It may sound outrageous but it’s true: gaming at work increases productivity. It’s not that big of a stretch in an age when everyone claims to have a “work hard, play hard” culture. For some companies, this translates into setting up gaming consoles in the break room. For others, it’s starting office leagues, or hosting gaming conventions and competitions.
Here’s some background on why video games may be the buff you need to fix your productivity problems.
For years, parents maintained that video games melt your brain. But the last few generations have grown up on games. In fact, much of the most recent generations’ digital proficiency is credited to exposure to video games. In particular, video games ease people into a mindset that easily complements digital skills. For example, 78 percent of cybersecurity authorities said the generation currently entering the workforce are stronger candidates for cybersecurity positions because of their background in video games.
Naturally, we can’t discuss the gamer generations without also addressing how gaming itself has changed as well. In their infancy, video games required a time investment few people could afford, except for children reveling in the glory of summer vacation. But these days they’ve evolved beyond the hours-long quests to rescue princesses, crush orc armies, and build the perfect cities. The current crop of app-based games are much shorter and provide simplified game mechanics. This makes them the perfect pastime during a short break. Instead of taking five hours, your typical gamer can finish a session in around five to ten minutes.
The point is, video games are no longer just for kids. Recent research shows that 42 percent of Americans play video games at least three hours per week. It’s no surprise that games have begun to take on a role in the workplace as well.
In recent years, many companies have turned to gamification—i.e., applying game principles to workplace experiences— to increase productivity and retention. This article isn’t about gamification, but the concept is similar. Like gamification, gaming in the workplace reduces stress and offers other valuable benefits, including:
Everyone needs a break, a chance to step away from work and take a breather. Sometimes this is necessary to bust out of a mental cycle when you’re stuck on a problem. Taking a quick time-out helps you tackle these issues from a different angle. Researchers have found that video games effectively re-charge employees’ batteries and encourage creative solutions to problems.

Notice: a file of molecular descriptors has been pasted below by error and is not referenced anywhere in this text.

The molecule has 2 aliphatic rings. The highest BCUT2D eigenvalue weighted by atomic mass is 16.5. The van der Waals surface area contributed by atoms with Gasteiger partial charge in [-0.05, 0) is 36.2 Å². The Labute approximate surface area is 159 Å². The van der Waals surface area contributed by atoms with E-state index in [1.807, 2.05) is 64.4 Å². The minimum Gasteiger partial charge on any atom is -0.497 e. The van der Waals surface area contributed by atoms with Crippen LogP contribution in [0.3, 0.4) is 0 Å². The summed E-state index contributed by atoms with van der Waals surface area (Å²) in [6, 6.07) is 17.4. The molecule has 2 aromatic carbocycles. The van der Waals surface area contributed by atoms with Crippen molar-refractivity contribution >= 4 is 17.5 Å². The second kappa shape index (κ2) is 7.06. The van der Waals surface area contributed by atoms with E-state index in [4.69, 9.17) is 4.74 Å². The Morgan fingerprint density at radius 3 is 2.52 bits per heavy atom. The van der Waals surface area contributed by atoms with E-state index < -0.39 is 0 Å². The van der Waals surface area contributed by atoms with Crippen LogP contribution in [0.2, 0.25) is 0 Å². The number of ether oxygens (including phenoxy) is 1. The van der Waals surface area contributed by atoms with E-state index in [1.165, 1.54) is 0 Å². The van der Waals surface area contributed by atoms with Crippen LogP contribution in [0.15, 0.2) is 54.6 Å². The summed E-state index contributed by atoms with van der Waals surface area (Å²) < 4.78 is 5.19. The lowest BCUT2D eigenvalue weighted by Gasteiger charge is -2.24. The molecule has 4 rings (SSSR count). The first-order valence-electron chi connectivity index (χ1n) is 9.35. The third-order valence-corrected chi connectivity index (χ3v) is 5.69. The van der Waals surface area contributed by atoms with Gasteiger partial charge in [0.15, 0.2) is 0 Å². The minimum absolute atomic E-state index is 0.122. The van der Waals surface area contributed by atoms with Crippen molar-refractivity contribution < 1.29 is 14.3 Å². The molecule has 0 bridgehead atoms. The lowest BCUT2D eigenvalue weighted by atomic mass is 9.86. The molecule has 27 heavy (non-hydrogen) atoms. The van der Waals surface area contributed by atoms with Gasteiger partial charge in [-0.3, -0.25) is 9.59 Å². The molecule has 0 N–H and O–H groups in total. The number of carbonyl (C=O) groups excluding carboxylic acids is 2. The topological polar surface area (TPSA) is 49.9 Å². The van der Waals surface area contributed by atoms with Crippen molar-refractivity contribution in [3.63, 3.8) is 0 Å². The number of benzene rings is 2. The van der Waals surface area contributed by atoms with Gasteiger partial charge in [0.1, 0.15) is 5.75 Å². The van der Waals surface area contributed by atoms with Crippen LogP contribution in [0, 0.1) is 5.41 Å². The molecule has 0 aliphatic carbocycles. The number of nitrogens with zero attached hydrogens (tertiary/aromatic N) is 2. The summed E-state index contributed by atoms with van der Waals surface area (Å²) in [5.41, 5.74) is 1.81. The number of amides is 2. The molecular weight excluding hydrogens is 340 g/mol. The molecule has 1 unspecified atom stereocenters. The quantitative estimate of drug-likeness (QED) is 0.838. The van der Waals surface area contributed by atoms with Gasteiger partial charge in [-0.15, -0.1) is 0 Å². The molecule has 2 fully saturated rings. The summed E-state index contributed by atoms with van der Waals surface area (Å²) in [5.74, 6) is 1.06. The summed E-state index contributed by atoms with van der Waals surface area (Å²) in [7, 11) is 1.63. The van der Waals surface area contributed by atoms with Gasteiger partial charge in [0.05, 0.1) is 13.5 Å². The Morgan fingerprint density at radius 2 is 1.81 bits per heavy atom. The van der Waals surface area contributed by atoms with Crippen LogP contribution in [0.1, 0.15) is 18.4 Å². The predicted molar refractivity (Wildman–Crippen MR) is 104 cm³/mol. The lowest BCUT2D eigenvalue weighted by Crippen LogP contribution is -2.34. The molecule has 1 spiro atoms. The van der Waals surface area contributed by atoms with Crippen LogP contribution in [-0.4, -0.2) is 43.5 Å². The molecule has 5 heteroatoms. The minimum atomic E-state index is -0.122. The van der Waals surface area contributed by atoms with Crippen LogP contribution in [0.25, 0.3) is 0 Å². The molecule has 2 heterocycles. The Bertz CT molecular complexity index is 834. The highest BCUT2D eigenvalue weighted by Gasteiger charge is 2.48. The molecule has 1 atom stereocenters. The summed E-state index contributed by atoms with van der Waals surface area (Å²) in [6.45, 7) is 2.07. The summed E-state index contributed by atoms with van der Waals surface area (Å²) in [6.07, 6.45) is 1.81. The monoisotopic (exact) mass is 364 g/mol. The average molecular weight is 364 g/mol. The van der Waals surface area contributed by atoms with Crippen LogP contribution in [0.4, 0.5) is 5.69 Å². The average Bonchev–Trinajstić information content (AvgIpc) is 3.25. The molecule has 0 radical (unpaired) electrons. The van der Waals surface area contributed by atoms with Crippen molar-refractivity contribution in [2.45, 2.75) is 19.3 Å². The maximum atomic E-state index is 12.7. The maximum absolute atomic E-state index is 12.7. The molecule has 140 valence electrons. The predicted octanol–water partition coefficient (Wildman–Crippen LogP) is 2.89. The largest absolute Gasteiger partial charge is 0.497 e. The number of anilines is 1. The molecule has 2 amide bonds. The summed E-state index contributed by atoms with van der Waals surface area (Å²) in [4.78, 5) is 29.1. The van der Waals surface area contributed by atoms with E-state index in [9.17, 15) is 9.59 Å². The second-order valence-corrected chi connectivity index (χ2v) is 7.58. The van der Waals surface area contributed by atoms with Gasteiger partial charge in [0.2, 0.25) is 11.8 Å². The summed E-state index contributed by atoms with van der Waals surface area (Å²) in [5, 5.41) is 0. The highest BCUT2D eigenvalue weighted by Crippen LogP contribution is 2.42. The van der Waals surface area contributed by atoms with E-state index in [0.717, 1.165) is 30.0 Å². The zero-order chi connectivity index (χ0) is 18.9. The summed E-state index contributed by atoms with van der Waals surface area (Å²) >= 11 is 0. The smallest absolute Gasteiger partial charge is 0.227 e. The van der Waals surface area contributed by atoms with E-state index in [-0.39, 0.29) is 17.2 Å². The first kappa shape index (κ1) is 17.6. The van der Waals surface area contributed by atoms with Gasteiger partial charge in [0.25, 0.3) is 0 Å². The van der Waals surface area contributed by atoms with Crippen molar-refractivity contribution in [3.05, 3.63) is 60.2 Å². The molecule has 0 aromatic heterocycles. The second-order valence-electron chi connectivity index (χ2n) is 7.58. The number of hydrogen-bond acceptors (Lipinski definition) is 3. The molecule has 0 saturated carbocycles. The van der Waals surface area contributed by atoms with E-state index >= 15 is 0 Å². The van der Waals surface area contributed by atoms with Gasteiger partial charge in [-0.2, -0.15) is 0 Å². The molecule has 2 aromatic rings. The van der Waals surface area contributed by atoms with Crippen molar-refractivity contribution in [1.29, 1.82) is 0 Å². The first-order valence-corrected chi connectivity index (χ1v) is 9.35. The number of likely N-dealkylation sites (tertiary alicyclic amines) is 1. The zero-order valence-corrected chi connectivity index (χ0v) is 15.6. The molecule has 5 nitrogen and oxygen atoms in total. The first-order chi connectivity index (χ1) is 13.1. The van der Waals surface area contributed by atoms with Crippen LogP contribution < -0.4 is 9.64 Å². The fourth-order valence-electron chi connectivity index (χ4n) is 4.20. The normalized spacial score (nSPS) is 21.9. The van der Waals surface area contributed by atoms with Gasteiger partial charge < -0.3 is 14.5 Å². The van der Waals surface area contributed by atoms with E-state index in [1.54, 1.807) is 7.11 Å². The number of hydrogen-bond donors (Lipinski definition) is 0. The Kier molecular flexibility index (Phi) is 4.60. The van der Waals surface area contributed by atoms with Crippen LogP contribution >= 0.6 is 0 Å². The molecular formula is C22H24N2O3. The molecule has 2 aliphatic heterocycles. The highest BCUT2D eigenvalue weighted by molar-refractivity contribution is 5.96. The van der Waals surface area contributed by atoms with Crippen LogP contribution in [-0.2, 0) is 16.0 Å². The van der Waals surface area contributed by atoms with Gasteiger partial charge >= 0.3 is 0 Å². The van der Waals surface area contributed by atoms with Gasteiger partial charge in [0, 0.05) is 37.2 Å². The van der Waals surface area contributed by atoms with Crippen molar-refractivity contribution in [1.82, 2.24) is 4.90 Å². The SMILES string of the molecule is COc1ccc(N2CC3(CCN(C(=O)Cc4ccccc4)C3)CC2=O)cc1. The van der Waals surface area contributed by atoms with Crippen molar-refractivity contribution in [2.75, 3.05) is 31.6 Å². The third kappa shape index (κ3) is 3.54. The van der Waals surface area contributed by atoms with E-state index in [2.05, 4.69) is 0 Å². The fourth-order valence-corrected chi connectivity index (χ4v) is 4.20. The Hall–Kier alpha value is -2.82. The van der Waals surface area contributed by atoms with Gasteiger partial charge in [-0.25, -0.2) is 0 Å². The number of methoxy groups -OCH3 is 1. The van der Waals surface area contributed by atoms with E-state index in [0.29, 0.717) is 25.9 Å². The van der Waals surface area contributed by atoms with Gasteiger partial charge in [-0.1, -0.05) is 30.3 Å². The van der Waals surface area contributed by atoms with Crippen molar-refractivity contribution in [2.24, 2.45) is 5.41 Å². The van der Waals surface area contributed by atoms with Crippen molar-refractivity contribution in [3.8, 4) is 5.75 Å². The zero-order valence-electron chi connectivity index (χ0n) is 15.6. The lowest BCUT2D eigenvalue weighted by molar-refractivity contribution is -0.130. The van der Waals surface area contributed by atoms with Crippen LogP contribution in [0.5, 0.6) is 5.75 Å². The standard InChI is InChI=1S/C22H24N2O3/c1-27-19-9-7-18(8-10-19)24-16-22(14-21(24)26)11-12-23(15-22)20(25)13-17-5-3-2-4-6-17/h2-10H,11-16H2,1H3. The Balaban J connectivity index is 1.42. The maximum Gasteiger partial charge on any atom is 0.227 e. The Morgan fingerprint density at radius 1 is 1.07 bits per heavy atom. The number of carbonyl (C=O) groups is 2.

Recent findings have determined that gaming, neurologically speaking, is “the opposite of depression.” According to a presentation by game designer and author Jane McGonigal, video games deliver a very real, measurable psychological benefit.
Brain scans taken from people playing video games have shown that gaming stimulates both the rewards pathway system and the hippocampus. This means games typically deliver a neurochemical cocktail that both motivates us and enhances learning capabilities and memory. In people suffering from depression, these are the parts of the brain that fail to activate. With mental health concerns becoming a priority for employers, perhaps one possible response is to facilitate gaming during daily breaks.
Working as a team is as important in a multiplayer video game as it is in the office. Everyone has a role to play, and the team usually wins when everyone cooperates. That is one caution studies offer to companies that invite gaming into the workplace. Employees who play cooperatively tended to perform better than those who played competitively. Gaming together can also provide insights into a each other’s strengths and weaknesses, creating opportunities for more personalized collaboration.
Video games also offer another means for social engagement. Employees or teams who normally wouldn’t interact could cross paths playing together at work. With mobile gaming becoming more prevalent, video games can also serve as a way to encourage team-building between in-office and remote teams. Video games also set people at ease and give them permission to have fun and be themselves. Playing a game, you can show off another side of your—maybe you’re super competitive, or silly, or like to trash talking, etc.
As you attempt to boost employee engagement and morale, try incorporating gaming into your workplace. Many tech industry leaders with the same goal have sought to re-envision the workplace as not just a place for work. They offer foosball, on-site gyms, daycare, and even swimming pools in their effort to attract talent. Since gamers make up almost 66 percent of the U.S. population, why not including gaming in that mix?
Wondering how to pitch video games to your boss as a means to improve productivity? Try using our ebook: 15 Steps to Score That “Yes”: How to Pitch a Business Idea to Your Boss.